Terrain encompasses the geographical features of the world. It consists of tiles, each of which possesses certain properties and gameplay effects. At the most basic level, the terrain is divided into biomes, which forms the main regions of the world, where most of the gameplay happens. Player settlements always start the game at a Grassland terrain and slowly explore other regions named as Forest (green), Ice (blue), Mountain (red), Desert (white) and Blight (black). Besides these regions - rivers, lakes, and seas envelop the land and complete the world.
Terrain features shape these regions; Primary features transform terrains and form smaller districts inside those regions. Shrubland, Tundra, Steppe, Barrens, and Swamp goes inside this category. During the dynamic world generation phase, AI uses the primary features to create new dwellings.
Secondary features are super generic features. Caves, Sinkholes, Ruins, Caverns, Lairs, Nests, etc. are the places where most dwellings can be generated.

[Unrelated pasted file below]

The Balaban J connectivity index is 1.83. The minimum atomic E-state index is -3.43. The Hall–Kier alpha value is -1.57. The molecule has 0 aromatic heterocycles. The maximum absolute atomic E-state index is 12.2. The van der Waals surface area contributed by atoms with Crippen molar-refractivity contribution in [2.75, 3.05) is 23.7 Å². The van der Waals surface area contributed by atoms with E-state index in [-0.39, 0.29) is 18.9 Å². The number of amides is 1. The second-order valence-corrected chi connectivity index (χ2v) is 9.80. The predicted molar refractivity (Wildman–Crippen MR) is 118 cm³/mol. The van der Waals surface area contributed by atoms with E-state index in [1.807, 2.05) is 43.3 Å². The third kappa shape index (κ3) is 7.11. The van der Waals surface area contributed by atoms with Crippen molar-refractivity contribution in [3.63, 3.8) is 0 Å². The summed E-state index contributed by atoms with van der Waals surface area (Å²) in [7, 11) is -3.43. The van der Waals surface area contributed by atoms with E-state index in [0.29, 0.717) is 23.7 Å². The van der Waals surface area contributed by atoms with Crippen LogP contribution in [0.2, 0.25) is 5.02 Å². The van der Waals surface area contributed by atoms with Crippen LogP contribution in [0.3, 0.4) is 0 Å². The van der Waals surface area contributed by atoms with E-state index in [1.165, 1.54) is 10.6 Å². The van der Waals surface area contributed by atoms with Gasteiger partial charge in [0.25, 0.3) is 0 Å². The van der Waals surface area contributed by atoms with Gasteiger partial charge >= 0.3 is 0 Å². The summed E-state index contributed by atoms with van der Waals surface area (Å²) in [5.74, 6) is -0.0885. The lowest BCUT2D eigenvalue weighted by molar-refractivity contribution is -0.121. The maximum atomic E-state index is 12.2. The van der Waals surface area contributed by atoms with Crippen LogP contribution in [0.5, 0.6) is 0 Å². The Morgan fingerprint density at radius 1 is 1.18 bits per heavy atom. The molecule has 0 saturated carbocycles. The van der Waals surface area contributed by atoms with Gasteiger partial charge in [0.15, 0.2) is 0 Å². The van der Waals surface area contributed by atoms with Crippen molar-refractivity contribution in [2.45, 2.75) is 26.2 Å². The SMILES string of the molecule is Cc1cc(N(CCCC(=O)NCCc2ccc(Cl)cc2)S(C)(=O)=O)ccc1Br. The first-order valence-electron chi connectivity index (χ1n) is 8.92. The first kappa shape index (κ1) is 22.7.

And there are Tertiary features - super unique features, which are rare in most maps and do not have duplicates in the same map. We will be adding (and with our modding support YOU will be adding) these features for years since there are absolutely no limits to create new kind of stuff in this category.
Terrain resources are special resources which give bonuses to visiting characters and will be used as objectives.
Next up we are willing to implement our new combat system rework. Inspired by old Championship Manager games - we’re giving you a system where you will have more meaningful decisions and see the outcome of a battlefield much better!
After that, we will be working on a big feature - Dwellings. They’re the core of TFM’s dynamic world and each of them will have their own objectives to achieve several different goals, using a system called GOAP (Goal Oriented Action Planning).
Get ready for your first meeting with several races of The First Men, here’s a tiny spoiler;
More details about these subjects will be told in upcoming updates.